OWN VOICE. ~ InPerspective by Gregg Dieguez —
Following the midnight lead of the MCC, on Feb. 9th, the County Planning Commission voted to reject the off-leash dog-walking pilots at Pillar Point Bluff and Quarry Park. Previously the MCC changed their minds on the off-leach dog-walking issue at midnight on Jan. 26th, which likely contributed to the Commission’s vote. But this issue isn’t over….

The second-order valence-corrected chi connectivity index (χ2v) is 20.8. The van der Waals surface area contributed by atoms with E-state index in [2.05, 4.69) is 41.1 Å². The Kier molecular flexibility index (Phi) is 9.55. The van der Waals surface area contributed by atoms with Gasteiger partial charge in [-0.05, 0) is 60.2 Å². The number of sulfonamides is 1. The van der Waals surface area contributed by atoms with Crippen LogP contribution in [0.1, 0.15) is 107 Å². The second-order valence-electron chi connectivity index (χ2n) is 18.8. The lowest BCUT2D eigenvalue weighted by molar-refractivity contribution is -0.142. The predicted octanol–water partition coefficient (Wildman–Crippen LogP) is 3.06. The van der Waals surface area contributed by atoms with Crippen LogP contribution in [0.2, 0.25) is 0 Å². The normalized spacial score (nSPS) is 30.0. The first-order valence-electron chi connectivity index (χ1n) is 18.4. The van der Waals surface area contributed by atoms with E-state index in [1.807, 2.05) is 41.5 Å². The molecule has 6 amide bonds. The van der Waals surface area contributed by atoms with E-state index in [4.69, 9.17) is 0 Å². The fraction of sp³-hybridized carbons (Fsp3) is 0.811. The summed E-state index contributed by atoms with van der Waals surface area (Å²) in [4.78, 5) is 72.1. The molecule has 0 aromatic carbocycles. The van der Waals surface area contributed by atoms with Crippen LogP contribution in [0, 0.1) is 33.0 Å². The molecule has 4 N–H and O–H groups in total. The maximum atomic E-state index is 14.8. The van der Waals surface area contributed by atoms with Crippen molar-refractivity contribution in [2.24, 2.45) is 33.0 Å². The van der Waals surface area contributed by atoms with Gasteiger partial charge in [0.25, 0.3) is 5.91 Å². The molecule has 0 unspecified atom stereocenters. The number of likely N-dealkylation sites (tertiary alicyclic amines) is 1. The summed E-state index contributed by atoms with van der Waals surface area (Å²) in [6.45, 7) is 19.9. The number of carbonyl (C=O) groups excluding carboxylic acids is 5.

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I heard unofficially today that the County will revisit the off-leash pilot program once again, this time limited to just Quarry Park. There was broad agreement that Quarry was suitable by the MCC, even by Green Foothills, SurfRider and others. The dispute was over Pillar Point Bluffs, where environmental care-takers disagreed strongly with the “no harm” claims in the County’s mitigated negative declaration. And because Parks came forward with an ‘all-or-nothing’ pilot program on Feb. 9th, both sites were denied. I’m not a biologist, so I had to accept the study provided by County Parks. However, I’m also not a fool, and if that NegDec were correct, complete, and unbiased, it would have been a first in my experience (anyone remember the top of Montara Mountain?). So there were grounds for skepticism about impacts of dogs on the Bluff. I still thought a pilot made sense because, without it, we’ll continue to have law-breaking dogs without their impact being documented. And, who knows, it might have worked.